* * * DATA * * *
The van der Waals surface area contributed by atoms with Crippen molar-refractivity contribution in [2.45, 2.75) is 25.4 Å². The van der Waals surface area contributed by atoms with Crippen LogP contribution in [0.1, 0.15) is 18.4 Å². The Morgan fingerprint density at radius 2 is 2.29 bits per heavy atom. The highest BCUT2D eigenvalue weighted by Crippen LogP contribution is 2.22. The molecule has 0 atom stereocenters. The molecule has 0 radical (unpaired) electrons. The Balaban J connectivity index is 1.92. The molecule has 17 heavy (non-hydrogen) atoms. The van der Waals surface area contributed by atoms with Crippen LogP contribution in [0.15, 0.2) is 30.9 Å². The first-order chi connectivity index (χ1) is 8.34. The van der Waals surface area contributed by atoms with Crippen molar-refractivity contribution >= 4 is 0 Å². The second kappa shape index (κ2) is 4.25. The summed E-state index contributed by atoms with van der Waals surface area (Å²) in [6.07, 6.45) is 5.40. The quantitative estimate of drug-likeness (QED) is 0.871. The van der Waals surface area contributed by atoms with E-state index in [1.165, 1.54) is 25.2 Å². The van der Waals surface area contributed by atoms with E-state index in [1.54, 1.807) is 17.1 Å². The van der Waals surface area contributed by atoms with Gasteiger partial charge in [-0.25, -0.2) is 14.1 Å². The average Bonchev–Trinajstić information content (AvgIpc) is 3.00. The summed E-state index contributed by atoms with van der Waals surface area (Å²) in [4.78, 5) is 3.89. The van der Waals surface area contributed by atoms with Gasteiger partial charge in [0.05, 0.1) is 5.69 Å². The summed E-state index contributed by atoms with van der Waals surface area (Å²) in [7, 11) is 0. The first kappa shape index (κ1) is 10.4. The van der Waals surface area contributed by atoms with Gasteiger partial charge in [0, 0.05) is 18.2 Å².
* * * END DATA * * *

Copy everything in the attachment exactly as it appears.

The van der Waals surface area contributed by atoms with Crippen molar-refractivity contribution in [2.45, 2.75) is 25.4 Å². The van der Waals surface area contributed by atoms with Crippen LogP contribution in [0.1, 0.15) is 18.4 Å². The Morgan fingerprint density at radius 2 is 2.29 bits per heavy atom. The highest BCUT2D eigenvalue weighted by Crippen LogP contribution is 2.22. The molecule has 0 atom stereocenters. The molecule has 0 radical (unpaired) electrons. The Balaban J connectivity index is 1.92. The molecule has 17 heavy (non-hydrogen) atoms. The van der Waals surface area contributed by atoms with Crippen LogP contribution in [0.15, 0.2) is 30.9 Å². The first-order chi connectivity index (χ1) is 8.34. The van der Waals surface area contributed by atoms with Crippen molar-refractivity contribution >= 4 is 0 Å². The second kappa shape index (κ2) is 4.25. The summed E-state index contributed by atoms with van der Waals surface area (Å²) in [6.07, 6.45) is 5.40. The quantitative estimate of drug-likeness (QED) is 0.871. The van der Waals surface area contributed by atoms with E-state index in [1.165, 1.54) is 25.2 Å². The van der Waals surface area contributed by atoms with E-state index in [1.54, 1.807) is 17.1 Å². The van der Waals surface area contributed by atoms with Gasteiger partial charge in [-0.25, -0.2) is 14.1 Å². The average Bonchev–Trinajstić information content (AvgIpc) is 3.00. The summed E-state index contributed by atoms with van der Waals surface area (Å²) in [4.78, 5) is 3.89. The van der Waals surface area contributed by atoms with Gasteiger partial charge in [0.05, 0.1) is 5.69 Å². The summed E-state index contributed by atoms with van der Waals surface area (Å²) in [7, 11) is 0. The first kappa shape index (κ1) is 10.4. The van der Waals surface area contributed by atoms with Gasteiger partial charge in [0, 0.05) is 18.2 Å².